How does being a vegetarian help the earth?



  1. 0 Votes

    It takes more resources to grow a calorie of vegetable matter then it does to grow a calorie of animal flesh. When you raise animals you have to feed them and the energy conversion from plant to animal is inefficient. You need agricultural land to grow the animal feed and then another area to raise the animals. Why not just use the one parcel of land and grow human grade food? Going veggie saves water and other energy inputs and it is always healthier to eat more fruits and veggies.

  2. 0 Votes

    Reducing the amount of meat in ones diet or eliminating it entirely can reduce greenhouse gas emissions tremendously, help promote animal welfare, clean up water supplies, reduce algal blooms in the ocean which cause dead zones and make people healthier. Excluding wild game, most meat travels over long distances to one’s table in gas guzzling trucks. Animals are consumers like humans. This means that they have to be fed. Plants get their energy for growth from the sun and the soil. Animals get if from the food they assimilate. The assimilation efficiency for consumers in a food chain is approximately 10%. This means that only 10% of what consumers eat becomes part of them. The rest is lost in heat and metabolic processes. This means that it takes much more energy to produce 1 calorie of meat than it does to produce 1 calorie of a plant food. This is directly reflected in food prices. Beef is more expensive than black beans for a reason. There are many, many more reasons that eating meat the way it is currently produced in the US is harmful to the environment as well.   

  3. 0 Votes

    The high demand for meat results in a lot of environmentally harmful practices.  One is using land to raise animals that could be used to grow crops that would feed more people.  The animals require lots of energy to feed them, house them, etc.  More animals means other crops have to be used to feed them, instead of once again going to humans, and again this requires a lot of energy to grow the food for all of the animals.  Plus it’s obviously inefficient.  Another problem is that cows, which are always in high demand, release methane, which is a greenhouse gas, amazingly enough.  This wasn’t a problem decades ago because humans were emitting fewer greenhouse gases and there were fewer cows being raised.  Additionally, cow grazing hurts endangered species. says that cow grazing is responsible for the extinction of 26% of endangered and threatened species (this coming from the USDA originally).  According to, the meat, egg and dairy industries also are responsible for heavy nitrous oxide emissions, another dangerous greenhouse gas.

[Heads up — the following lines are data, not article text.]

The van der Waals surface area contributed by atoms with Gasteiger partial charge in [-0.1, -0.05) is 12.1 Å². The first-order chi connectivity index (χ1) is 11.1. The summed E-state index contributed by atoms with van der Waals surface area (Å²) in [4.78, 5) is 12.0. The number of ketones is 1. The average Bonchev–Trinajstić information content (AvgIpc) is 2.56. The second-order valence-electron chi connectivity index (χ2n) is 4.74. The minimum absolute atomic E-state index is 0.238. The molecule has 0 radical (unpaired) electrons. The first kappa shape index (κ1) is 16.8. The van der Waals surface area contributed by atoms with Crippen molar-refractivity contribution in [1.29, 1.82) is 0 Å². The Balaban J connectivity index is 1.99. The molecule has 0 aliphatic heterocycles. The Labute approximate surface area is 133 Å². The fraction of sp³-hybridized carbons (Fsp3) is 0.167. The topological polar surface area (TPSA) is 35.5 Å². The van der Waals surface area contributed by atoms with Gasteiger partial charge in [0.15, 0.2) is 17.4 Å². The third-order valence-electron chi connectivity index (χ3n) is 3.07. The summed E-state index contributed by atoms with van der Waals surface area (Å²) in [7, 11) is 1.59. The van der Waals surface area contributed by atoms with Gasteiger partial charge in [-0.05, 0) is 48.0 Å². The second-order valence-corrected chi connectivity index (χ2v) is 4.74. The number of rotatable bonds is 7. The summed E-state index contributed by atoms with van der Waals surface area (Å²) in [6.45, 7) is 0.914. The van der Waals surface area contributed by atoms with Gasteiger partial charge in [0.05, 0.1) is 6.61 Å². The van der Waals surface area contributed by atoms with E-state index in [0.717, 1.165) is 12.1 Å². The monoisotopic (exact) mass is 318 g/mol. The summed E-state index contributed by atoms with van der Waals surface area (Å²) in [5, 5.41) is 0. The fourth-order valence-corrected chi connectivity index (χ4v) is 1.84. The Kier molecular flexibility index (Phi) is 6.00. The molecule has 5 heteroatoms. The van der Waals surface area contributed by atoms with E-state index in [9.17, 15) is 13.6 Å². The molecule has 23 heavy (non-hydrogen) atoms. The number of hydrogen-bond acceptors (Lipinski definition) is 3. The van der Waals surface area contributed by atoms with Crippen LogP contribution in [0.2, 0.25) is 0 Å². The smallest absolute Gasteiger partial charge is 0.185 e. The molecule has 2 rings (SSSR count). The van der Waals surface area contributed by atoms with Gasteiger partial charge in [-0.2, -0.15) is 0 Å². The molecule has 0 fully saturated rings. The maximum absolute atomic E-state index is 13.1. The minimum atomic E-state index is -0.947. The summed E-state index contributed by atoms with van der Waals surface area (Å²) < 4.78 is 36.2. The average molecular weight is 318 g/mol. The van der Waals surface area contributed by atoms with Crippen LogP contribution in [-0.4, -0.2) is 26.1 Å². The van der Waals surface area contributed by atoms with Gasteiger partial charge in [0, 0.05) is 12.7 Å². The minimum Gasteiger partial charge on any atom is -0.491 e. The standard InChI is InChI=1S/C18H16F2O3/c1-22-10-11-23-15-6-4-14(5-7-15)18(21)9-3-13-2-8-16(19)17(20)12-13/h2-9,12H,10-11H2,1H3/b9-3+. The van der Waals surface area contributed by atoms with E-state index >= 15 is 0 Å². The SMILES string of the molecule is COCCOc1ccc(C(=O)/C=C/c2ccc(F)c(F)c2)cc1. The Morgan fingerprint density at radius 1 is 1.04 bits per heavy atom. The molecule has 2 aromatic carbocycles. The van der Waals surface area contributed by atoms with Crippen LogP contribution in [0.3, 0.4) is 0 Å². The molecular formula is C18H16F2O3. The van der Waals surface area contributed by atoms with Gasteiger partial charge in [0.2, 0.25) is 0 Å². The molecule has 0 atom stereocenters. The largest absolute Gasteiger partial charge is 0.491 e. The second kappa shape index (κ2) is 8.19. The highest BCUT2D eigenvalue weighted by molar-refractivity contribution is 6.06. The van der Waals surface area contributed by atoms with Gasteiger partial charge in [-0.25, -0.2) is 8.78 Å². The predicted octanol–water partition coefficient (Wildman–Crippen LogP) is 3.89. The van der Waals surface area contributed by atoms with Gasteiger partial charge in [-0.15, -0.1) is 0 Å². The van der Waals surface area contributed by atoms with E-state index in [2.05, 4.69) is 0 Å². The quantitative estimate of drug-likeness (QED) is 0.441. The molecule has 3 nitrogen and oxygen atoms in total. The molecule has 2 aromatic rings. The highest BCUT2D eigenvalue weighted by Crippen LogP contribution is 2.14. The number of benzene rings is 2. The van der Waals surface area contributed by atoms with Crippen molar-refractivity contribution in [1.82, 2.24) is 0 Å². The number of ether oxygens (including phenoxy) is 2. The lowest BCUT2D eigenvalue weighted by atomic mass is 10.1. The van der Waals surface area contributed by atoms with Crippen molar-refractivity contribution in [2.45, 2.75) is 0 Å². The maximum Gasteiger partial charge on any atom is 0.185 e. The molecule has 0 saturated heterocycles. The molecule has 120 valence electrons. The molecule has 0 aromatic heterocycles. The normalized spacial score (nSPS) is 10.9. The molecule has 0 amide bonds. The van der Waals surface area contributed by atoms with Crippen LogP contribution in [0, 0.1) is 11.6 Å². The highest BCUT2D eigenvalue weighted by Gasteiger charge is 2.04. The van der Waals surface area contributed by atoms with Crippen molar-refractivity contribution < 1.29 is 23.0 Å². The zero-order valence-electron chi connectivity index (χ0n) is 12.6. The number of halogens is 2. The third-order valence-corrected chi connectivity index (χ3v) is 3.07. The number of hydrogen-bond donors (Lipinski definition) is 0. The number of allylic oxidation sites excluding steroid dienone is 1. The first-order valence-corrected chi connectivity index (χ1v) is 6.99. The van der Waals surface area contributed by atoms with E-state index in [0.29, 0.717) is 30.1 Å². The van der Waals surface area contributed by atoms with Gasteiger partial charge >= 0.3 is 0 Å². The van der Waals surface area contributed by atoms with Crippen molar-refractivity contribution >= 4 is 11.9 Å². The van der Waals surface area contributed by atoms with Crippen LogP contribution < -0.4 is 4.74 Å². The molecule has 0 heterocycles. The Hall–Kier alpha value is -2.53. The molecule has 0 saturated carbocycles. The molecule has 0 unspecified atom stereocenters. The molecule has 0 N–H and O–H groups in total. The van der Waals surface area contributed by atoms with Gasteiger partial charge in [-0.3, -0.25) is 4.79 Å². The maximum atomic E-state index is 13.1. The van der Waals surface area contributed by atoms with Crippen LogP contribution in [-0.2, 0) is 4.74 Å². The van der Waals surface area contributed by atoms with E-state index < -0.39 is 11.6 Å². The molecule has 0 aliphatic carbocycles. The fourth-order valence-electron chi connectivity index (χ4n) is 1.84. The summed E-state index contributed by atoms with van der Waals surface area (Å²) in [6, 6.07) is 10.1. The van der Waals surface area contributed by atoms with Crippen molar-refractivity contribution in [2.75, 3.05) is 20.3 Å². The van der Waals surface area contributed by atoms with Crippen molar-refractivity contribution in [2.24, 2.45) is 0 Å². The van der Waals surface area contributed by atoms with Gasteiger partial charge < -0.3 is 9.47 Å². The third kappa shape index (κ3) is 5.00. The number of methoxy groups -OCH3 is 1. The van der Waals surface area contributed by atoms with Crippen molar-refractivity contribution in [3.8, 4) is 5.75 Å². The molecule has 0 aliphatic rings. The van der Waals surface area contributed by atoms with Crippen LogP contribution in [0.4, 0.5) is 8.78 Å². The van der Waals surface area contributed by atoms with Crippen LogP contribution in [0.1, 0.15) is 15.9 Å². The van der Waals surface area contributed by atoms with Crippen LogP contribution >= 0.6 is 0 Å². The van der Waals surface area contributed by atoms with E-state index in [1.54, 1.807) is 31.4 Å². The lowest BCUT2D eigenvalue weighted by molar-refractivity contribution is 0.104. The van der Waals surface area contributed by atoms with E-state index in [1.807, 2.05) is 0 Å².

Fisheries are being depleted and fish farms are unhealthy.  Dairy farms that milk cows mechanically all day long are inhumane and big energy users.  Huge animal farms that pile them up in small confined spaces use a lot of energy and pollute the environment with all of the waste, chemicals and byproducts.

    More statistics and more information can be found on the websites, but this is a short version.  I’m thinking I should go vegetarian…

Please signup or login to answer this question.

Sorry,At this time user registration is disabled. We will open registration soon!